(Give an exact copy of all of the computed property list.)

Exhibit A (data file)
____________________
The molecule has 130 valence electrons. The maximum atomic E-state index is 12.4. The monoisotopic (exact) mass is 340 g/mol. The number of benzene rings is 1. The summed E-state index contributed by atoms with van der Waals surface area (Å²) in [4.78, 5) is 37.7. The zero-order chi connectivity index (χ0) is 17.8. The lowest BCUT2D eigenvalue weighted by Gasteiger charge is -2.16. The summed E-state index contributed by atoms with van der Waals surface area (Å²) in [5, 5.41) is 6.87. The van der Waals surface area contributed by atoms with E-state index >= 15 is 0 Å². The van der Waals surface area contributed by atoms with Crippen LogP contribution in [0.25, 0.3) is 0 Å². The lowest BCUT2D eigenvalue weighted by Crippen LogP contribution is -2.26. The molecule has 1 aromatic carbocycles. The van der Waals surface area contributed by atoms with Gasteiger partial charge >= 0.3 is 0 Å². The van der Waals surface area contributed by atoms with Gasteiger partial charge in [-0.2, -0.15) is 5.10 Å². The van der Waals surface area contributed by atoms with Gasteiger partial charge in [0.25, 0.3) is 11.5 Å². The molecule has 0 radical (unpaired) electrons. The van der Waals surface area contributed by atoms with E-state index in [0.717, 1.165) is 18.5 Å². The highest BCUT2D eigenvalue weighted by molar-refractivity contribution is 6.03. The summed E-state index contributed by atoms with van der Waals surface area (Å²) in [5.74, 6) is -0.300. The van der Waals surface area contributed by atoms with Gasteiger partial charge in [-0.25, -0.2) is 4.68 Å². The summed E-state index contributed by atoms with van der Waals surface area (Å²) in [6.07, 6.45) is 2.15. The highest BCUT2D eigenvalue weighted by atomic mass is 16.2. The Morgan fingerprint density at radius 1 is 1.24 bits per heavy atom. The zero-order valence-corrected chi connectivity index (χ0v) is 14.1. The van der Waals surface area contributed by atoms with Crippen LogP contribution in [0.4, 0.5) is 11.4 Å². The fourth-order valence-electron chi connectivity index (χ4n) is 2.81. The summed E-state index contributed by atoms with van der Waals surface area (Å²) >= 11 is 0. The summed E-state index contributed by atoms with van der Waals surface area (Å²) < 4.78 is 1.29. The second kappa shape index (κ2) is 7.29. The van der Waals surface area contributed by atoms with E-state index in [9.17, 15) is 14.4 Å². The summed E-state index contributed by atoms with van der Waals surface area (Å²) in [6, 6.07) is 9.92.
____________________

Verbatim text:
The molecule has 130 valence electrons. The maximum atomic E-state index is 12.4. The monoisotopic (exact) mass is 340 g/mol. The number of benzene rings is 1. The summed E-state index contributed by atoms with van der Waals surface area (Å²) in [4.78, 5) is 37.7. The zero-order chi connectivity index (χ0) is 17.8. The lowest BCUT2D eigenvalue weighted by Gasteiger charge is -2.16. The summed E-state index contributed by atoms with van der Waals surface area (Å²) in [5, 5.41) is 6.87. The van der Waals surface area contributed by atoms with E-state index >= 15 is 0 Å². The van der Waals surface area contributed by atoms with Crippen LogP contribution in [0.25, 0.3) is 0 Å². The lowest BCUT2D eigenvalue weighted by Crippen LogP contribution is -2.26. The molecule has 1 aromatic carbocycles. The van der Waals surface area contributed by atoms with Gasteiger partial charge >= 0.3 is 0 Å². The van der Waals surface area contributed by atoms with Gasteiger partial charge in [-0.2, -0.15) is 5.10 Å². The van der Waals surface area contributed by atoms with Gasteiger partial charge in [0.25, 0.3) is 11.5 Å². The molecule has 0 radical (unpaired) electrons. The van der Waals surface area contributed by atoms with E-state index in [0.717, 1.165) is 18.5 Å². The highest BCUT2D eigenvalue weighted by molar-refractivity contribution is 6.03. The summed E-state index contributed by atoms with van der Waals surface area (Å²) in [5.74, 6) is -0.300. The van der Waals surface area contributed by atoms with Gasteiger partial charge in [-0.25, -0.2) is 4.68 Å². The summed E-state index contributed by atoms with van der Waals surface area (Å²) in [6.07, 6.45) is 2.15. The highest BCUT2D eigenvalue weighted by atomic mass is 16.2. The Morgan fingerprint density at radius 1 is 1.24 bits per heavy atom. The zero-order valence-corrected chi connectivity index (χ0v) is 14.1. The van der Waals surface area contributed by atoms with Crippen LogP contribution in [0.4, 0.5) is 11.4 Å². The fourth-order valence-electron chi connectivity index (χ4n) is 2.81. The summed E-state index contributed by atoms with van der Waals surface area (Å²) >= 11 is 0. The summed E-state index contributed by atoms with van der Waals surface area (Å²) < 4.78 is 1.29. The second kappa shape index (κ2) is 7.29. The van der Waals surface area contributed by atoms with E-state index in [9.17, 15) is 14.4 Å². The summed E-state index contributed by atoms with van der Waals surface area (Å²) in [6, 6.07) is 9.92.